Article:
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An analysis of saffron production and performance in Afghanistan and its prospects

An analysis of saffron production and performance in Afghanistan and its prospects
Afghan saffron; Air of competition with Iran or fuss for nothing?
4 reasons why worrying about the growth of saffron in Afghanistan is a magnification that has been repeated many times!

The growth rate of saffron in Afghanistan is not slow, but the exaggeration about the risk of growing saffron production in Afghanistan and creating restrictions for Iran is much greater. Magnifications that seem to be done mostly for side purposes. As we will examine, firstly, the current level of production as well as production capacity in this country is low, and secondly, the performance at the level is sharply declining. Secondly, the programs of international and Western institutions in this country are not very extensive and it is unlikely that the programs to support saffron cultivation in Afghanistan will continue in the current situation with the previous seriousness. The suggestion of the world of saffron is that instead of intimidating, restricting the export of inputs to this country, as well as spreading false or exaggerated news, it is better to strengthen ourselves and develop the country’s competitive advantage. If the yield at the level of saffron in the country doubles and reaches 6 kg per hectare, Afghanistan will definitely not be able to compete with us by producing 2 kg per hectare.

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A sharp decline in saffron yield in Afghanistan despite the growth of cultivated area

The chart below, prepared using statistics released by the Afghan agricultural authorities as well as surveys of the world of saffron, shows that the growth rate of cultivated area in Afghanistan is higher than the growth rate of production, and as a result, yield is reduced to about 4 Kilo per hectare has been halved and has now reached the range of 2 kg per hectare. This issue has also occurred in Iran and during the last 45 years, the yield at the level of saffron has decreased from 6 to 3 kg. But in Iran, after the stabilization of production at high levels, this has happened, and of course the level of production is still economically viable. But in Afghanistan, early decline in performance can hinder product growth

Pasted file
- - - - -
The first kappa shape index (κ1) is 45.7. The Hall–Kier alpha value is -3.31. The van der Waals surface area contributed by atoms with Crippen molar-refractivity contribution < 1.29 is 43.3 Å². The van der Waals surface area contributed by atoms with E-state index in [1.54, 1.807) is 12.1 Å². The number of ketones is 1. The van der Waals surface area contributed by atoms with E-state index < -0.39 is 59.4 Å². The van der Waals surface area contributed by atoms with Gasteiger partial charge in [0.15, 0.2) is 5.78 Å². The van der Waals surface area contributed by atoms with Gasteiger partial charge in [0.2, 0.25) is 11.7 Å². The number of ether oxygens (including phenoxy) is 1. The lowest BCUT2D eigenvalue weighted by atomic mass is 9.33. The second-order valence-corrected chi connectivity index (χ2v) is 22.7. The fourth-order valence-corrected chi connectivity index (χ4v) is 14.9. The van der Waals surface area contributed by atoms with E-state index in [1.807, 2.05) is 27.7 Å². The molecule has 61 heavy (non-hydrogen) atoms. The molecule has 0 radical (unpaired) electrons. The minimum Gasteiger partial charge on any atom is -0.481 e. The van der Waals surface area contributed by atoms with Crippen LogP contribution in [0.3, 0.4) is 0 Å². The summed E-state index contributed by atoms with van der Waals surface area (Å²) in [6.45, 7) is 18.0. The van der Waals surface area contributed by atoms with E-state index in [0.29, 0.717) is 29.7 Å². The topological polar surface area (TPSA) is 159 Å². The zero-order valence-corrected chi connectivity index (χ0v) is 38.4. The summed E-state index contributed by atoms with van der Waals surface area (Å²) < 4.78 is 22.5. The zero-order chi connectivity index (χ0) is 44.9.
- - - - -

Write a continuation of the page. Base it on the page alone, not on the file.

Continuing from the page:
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Normally, with the spread of cultivation, disproportionate lands are cultivated, which reduces the yield on the surface. The decrease in yield in our country is also analyzed by some of the same path, ie the expansion of cultivation to disproportionate and unproductive areas (from south to north of Khorasan). Although Afghan officials have stated that saffron production capacity in the country is 70 tons, the sharp decline in yields indicates that for this purpose, they have planted more unsuitable lands and unsuitable areas under saffron cultivation; This issue, if continued, will destroy the economic viability of saffron production in this country.

 

2-Are international institutions developing Afghan saffron?

International development organizations (including those affiliated with the United Nations) have designed and announced various development programs for the country, the aim of which is ostensibly to reduce the dependence of the Afghan people on poppy as well as economic development. The British Office for International Development (DFID), the Afghan Refugee Assistance Program (DACAAR) and the International Center for Research on Dehydrated Areas (ICARDA) and the Alternative Livelihoods Research Program (RALF) are some of the projects and institutions that In the last decade (until 2010), they did not include saffron in their plans. But now there are serious doubts about their intentions as well as their influence (due to the Taliban’s takeover of half of Afghanistan). In addition, it seems that these institutions are more focused on the development of trade and export of saffron than production. The sharp rise in saffron yields in Afghanistan in the new decade also shows that their production and productivity development programs have not been very successful.